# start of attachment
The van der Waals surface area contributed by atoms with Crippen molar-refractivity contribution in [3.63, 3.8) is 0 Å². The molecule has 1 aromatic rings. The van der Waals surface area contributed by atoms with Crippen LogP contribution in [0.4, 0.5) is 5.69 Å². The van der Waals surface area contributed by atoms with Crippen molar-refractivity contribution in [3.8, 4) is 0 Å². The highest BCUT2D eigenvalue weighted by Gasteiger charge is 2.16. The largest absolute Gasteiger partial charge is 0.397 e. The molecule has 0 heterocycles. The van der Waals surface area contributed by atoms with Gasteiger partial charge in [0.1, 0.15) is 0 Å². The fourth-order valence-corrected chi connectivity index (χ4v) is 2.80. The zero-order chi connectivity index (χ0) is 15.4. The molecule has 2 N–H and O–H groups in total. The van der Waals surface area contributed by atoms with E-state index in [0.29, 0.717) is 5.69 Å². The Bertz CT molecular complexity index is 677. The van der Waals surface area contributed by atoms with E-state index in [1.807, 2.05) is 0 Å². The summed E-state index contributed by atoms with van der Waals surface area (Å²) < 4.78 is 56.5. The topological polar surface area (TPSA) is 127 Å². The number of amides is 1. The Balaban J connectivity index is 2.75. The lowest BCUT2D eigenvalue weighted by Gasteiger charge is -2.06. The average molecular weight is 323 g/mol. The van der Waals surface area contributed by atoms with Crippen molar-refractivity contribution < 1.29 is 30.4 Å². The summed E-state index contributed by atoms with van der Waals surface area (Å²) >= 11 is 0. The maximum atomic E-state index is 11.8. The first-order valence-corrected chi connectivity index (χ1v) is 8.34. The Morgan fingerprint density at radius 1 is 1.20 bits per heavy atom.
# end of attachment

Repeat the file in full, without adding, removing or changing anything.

The van der Waals surface area contributed by atoms with Crippen molar-refractivity contribution in [3.63, 3.8) is 0 Å². The molecule has 1 aromatic rings. The van der Waals surface area contributed by atoms with Crippen LogP contribution in [0.4, 0.5) is 5.69 Å². The van der Waals surface area contributed by atoms with Crippen molar-refractivity contribution in [3.8, 4) is 0 Å². The highest BCUT2D eigenvalue weighted by Gasteiger charge is 2.16. The largest absolute Gasteiger partial charge is 0.397 e. The molecule has 0 heterocycles. The van der Waals surface area contributed by atoms with Gasteiger partial charge in [0.1, 0.15) is 0 Å². The fourth-order valence-corrected chi connectivity index (χ4v) is 2.80. The zero-order chi connectivity index (χ0) is 15.4. The molecule has 2 N–H and O–H groups in total. The van der Waals surface area contributed by atoms with E-state index in [0.29, 0.717) is 5.69 Å². The Bertz CT molecular complexity index is 677. The van der Waals surface area contributed by atoms with E-state index in [1.807, 2.05) is 0 Å². The summed E-state index contributed by atoms with van der Waals surface area (Å²) < 4.78 is 56.5. The topological polar surface area (TPSA) is 127 Å². The number of amides is 1. The Balaban J connectivity index is 2.75. The lowest BCUT2D eigenvalue weighted by Gasteiger charge is -2.06. The average molecular weight is 323 g/mol. The van der Waals surface area contributed by atoms with Crippen molar-refractivity contribution < 1.29 is 30.4 Å². The summed E-state index contributed by atoms with van der Waals surface area (Å²) >= 11 is 0. The maximum atomic E-state index is 11.8. The first-order valence-corrected chi connectivity index (χ1v) is 8.34. The Morgan fingerprint density at radius 1 is 1.20 bits per heavy atom.